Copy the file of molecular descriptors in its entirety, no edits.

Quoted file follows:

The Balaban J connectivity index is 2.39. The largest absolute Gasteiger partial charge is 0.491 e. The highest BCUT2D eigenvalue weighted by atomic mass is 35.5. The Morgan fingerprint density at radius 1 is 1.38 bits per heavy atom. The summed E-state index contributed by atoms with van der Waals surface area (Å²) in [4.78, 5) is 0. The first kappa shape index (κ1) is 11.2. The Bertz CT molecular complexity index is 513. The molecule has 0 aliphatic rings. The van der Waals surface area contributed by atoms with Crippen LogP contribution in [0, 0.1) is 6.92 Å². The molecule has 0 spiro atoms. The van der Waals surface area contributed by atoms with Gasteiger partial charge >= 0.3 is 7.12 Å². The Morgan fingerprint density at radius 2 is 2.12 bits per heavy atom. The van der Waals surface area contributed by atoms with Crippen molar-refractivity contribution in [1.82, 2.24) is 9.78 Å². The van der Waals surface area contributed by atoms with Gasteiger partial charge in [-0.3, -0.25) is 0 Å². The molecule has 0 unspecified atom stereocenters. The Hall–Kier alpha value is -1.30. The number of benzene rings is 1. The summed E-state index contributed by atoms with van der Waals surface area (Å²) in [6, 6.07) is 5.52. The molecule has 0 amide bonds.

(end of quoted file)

The Balaban J connectivity index is 2.39. The largest absolute Gasteiger partial charge is 0.491 e. The highest BCUT2D eigenvalue weighted by atomic mass is 35.5. The Morgan fingerprint density at radius 1 is 1.38 bits per heavy atom. The summed E-state index contributed by atoms with van der Waals surface area (Å²) in [4.78, 5) is 0. The first kappa shape index (κ1) is 11.2. The Bertz CT molecular complexity index is 513. The molecule has 0 aliphatic rings. The van der Waals surface area contributed by atoms with Crippen LogP contribution in [0, 0.1) is 6.92 Å². The molecule has 0 spiro atoms. The van der Waals surface area contributed by atoms with Gasteiger partial charge >= 0.3 is 7.12 Å². The Morgan fingerprint density at radius 2 is 2.12 bits per heavy atom. The van der Waals surface area contributed by atoms with Crippen molar-refractivity contribution in [1.82, 2.24) is 9.78 Å². The van der Waals surface area contributed by atoms with Gasteiger partial charge in [-0.3, -0.25) is 0 Å². The molecule has 0 unspecified atom stereocenters. The Hall–Kier alpha value is -1.30. The number of benzene rings is 1. The summed E-state index contributed by atoms with van der Waals surface area (Å²) in [6, 6.07) is 5.52. The molecule has 0 amide bonds.